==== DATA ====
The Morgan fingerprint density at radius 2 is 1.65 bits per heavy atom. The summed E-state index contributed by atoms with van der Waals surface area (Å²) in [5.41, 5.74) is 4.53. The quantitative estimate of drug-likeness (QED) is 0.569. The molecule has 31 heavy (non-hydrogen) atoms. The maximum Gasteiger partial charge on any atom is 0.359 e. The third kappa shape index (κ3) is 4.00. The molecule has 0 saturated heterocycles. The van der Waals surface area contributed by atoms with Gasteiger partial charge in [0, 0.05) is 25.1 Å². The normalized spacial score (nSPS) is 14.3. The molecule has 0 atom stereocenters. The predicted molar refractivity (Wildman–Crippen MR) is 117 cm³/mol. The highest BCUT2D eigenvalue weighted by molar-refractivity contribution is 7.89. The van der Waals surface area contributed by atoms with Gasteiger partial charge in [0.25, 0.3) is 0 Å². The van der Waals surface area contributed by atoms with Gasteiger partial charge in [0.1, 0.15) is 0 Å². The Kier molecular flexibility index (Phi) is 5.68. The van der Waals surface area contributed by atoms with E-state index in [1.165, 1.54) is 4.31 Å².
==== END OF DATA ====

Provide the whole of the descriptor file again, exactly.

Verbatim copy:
The Morgan fingerprint density at radius 2 is 1.65 bits per heavy atom. The summed E-state index contributed by atoms with van der Waals surface area (Å²) in [5.41, 5.74) is 4.53. The quantitative estimate of drug-likeness (QED) is 0.569. The molecule has 31 heavy (non-hydrogen) atoms. The maximum Gasteiger partial charge on any atom is 0.359 e. The third kappa shape index (κ3) is 4.00. The molecule has 0 saturated heterocycles. The van der Waals surface area contributed by atoms with Gasteiger partial charge in [0, 0.05) is 25.1 Å². The normalized spacial score (nSPS) is 14.3. The molecule has 0 atom stereocenters. The predicted molar refractivity (Wildman–Crippen MR) is 117 cm³/mol. The highest BCUT2D eigenvalue weighted by molar-refractivity contribution is 7.89. The van der Waals surface area contributed by atoms with Gasteiger partial charge in [0.25, 0.3) is 0 Å². The van der Waals surface area contributed by atoms with Gasteiger partial charge in [0.1, 0.15) is 0 Å². The Kier molecular flexibility index (Phi) is 5.68. The van der Waals surface area contributed by atoms with E-state index in [1.165, 1.54) is 4.31 Å².